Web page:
What went wrong with Jaywick?

jaywick-sidebysideJaywick in Essex has been in the news recently with the by-election in Clacton on Thursday. It began as a 1920s plotland development, and as recently as 1984 its huts and chalets were being held up as a “charming example of English vernacular makeshift architecture”. But now it’s the poster-child for anti-plotlanders and a handy source of filler stories for the Daily Mail on a slow news day as England’s “most deprived neighbourhood”. So how did it get to this?

Jaywick Sands was started as a new development by the sea front by Frank Stedman in 1928, with freehold plots of land sold off one by one to Londoners and Essex residents looking for holiday homes to use at weekends or in the summer. They plotlanders mostly put up wooden chalets and huts, often built by the families themselves. Looking at the early photographs it was quite dense from the start, compared to more spread out sites like the Humberston Fitties.


jaywick3Before the war there was some hostility to the site from Clacton Council, and development of new plotland buildings across the country was largely halted by the 1947 Town and Country Planning Act. Along with other east coast sites, it received another blow from the North Sea flood of 1953 when 37 of the total UK death toll of 307 were in Jaywick.

During the 1950s and 1960s the Jaywick Ratepayers’ Association campaigned for Clacton Council to provide road maintenance and the water and sewerage services that other parts of the borough received in return for their rates. In tandem, Stedman’s original Jaywick Freeholders’ Association lobbied for better flood defences. During this period the demographics shifted from holiday and weekend occupation to residential use, with an increasing number of people retiring to Jaywick as a seaside area they had visited during their working life.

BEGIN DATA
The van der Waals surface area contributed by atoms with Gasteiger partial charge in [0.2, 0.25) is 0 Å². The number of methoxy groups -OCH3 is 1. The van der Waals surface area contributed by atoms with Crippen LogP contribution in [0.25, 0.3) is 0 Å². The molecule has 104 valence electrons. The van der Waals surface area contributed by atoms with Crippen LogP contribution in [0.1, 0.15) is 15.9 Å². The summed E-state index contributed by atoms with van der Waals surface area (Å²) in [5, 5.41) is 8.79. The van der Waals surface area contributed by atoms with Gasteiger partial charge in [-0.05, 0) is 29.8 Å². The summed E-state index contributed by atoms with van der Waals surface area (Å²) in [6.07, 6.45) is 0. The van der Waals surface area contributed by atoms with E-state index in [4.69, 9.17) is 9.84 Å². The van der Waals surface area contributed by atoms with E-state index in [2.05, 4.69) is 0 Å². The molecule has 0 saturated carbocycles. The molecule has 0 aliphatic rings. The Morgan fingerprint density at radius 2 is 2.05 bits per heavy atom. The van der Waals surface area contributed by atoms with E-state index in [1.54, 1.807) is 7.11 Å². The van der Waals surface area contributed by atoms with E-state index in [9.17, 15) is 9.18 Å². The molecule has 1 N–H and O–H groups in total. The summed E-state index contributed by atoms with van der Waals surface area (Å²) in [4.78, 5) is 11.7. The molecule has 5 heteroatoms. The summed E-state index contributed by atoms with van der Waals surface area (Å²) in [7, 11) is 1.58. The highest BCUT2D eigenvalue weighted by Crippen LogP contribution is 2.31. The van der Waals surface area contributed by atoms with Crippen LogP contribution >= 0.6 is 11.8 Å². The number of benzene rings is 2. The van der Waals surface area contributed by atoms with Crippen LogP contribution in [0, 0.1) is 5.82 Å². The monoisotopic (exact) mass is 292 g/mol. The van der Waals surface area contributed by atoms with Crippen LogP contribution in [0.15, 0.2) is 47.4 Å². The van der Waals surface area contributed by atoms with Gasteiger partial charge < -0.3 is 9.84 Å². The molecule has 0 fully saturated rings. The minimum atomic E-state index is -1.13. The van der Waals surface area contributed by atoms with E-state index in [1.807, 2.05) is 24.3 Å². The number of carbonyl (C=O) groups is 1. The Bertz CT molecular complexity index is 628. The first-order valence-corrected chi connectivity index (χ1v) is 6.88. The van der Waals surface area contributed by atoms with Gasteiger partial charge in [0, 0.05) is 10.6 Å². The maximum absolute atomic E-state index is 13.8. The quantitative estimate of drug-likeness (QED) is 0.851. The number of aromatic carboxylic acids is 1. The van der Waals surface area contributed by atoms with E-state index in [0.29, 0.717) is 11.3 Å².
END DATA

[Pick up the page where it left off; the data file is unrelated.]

At the start of 1971, the council decided to eliminate the Brooklands and Grasslands areas of chalet development in Jaywick using its compulsory purchase powers. In the end, this move was blocked by an appeal to the Department of the Environment, whose inspector criticised the council’s failure to provide basic services. In 1975, a sympathetic councillor felt that the “Council were still sulking over the inquiry decision and don’t want to know about Jaywick”.

In their 1984 book “Arcadia for all”, Colin Ward and Dennis Hardy summarised outsiders views of the area:

Jaywick especially has been seized upon by architectural writers to illustrate, not the horrors of uncontrolled development, but the charm of an indigenous vernacular of makeshift design. Thus for the teachers of architecture at Oxford Polytechnic, it is an example of ‘structuring one’s own environment in defiance of external authority’ and for the architectural critic Sutherland Lyall, it represents ‘not shanty town jerry building but an indigenous British paradigm of the way twentieth-century “bricoleurs” respond directly to their exigent circumstances.’

So how did it become “Misery by the Sea” as the Daily Mail puts it?

The council played its part. The continuing hostility from the council placed the area under Article 4 directives requiring full planning permission for even minor alterations and improvements or even garden sheds. Rebuilding was prevented when decaying chalets were pulled down, or if one burnt down. The council appears to have objected to the idea of buildings that weren’t “proper” houses, but simultaneously dragged its heels over providing the proper roads and services that go with “proper” housing streets. Deliberately blighting an area has consequences for the future.